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Foraging behaviour alters with social environment in a juvenile songbird

Early independence from parents is a critical period where social information acquired vertically may become outdated, or conflict with new information. However, across natural populations, it is unclear if newly independent young persist in using information from parents, or if group-level effects of conformity override previous behaviours. Here, we test if wild juvenile hihi (Notiomystis cincta, a New Zealand passerine) retain a foraging behaviour from parents, or if they change in response to the behaviour of peers. We provided feeding stations to parents during chick-rearing to seed alternative access routes, and then tracked their offspring’s behaviour. Once independent, juveniles formed mixed-treatment social groups, where they did not retain preferences from their time with parents. Instead, juvenile groups converged over time to use one access route­ per group, and juveniles that moved between groups switched to copy the locally favoured option. Juvenile hihi did not copy specific individuals, even if they were more familiar with the preceding bird. Our study shows that early social experiences with parents affect initial foraging decisions, but social environments encountered later on can update transmission of arbitrary behaviours. This suggests that conformity may be widespread in animal groups, with potential cultural, ecological and evolutionary consequences.

You can access the paper here

 

Written by Dr John Ewen

I have been interested and working with hihi since I was involved with establishing the Tiritiri Matangi island population through translocation in 1995. I am now employed as a Research Fellow at the Zoological Society of London and have been here since 2004. My research is multi-disciplinary and focusses on small population biology and management. I use decision science to assist in planning hihi management and drive our applied research with this species and have experience in molecular and behavioural ecology, wildlife health and nutrition and reintroduction biology.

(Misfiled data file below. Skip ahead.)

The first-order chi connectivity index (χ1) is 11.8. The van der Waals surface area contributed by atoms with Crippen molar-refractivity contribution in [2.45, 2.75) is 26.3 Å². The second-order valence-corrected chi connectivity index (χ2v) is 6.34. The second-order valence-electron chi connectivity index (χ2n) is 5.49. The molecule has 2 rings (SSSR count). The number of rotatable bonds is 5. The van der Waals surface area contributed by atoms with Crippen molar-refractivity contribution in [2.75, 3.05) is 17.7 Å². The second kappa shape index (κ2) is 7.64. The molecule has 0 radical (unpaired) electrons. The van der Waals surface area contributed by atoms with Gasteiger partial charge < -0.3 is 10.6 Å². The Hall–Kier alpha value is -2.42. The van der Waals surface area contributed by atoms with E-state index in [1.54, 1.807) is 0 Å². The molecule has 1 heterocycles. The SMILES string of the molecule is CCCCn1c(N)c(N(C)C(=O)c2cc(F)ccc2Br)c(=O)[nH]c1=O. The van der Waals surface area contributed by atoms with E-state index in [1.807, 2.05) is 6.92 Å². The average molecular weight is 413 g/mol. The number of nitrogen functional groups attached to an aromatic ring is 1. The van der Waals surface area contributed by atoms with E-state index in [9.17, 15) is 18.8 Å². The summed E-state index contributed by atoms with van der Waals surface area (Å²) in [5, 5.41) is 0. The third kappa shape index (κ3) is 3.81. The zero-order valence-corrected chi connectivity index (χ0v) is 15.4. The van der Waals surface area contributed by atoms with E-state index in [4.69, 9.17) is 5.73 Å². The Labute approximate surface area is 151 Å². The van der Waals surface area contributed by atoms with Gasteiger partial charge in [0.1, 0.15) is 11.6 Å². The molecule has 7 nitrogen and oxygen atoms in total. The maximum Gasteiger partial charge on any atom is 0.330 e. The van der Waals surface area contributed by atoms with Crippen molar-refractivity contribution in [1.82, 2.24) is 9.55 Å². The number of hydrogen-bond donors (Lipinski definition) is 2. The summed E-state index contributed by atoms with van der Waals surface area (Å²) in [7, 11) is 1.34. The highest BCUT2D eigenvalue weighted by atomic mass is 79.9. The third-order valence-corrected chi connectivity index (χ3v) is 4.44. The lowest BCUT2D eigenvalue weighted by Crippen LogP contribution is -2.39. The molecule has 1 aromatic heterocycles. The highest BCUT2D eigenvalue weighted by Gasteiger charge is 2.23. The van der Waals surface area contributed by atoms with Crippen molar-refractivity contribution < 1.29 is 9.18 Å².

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  1. Hi there I have been wandering around Bushy Park, rotokare and maungatautari, experiencing the great work done to preserve these and other birds.
    I spent a while near a feeder at rotokare and there was a very plump Hihi feeding and preening and he was not scared or concerned about me walking around him and taking photos and videos, compared to photos I have seen this bird was very fat
    my question is , are some of these birds relying on the sugar water a little bit to much and can it have an affect on their health?
    i understand that without these feeders we may not ever see these birds.

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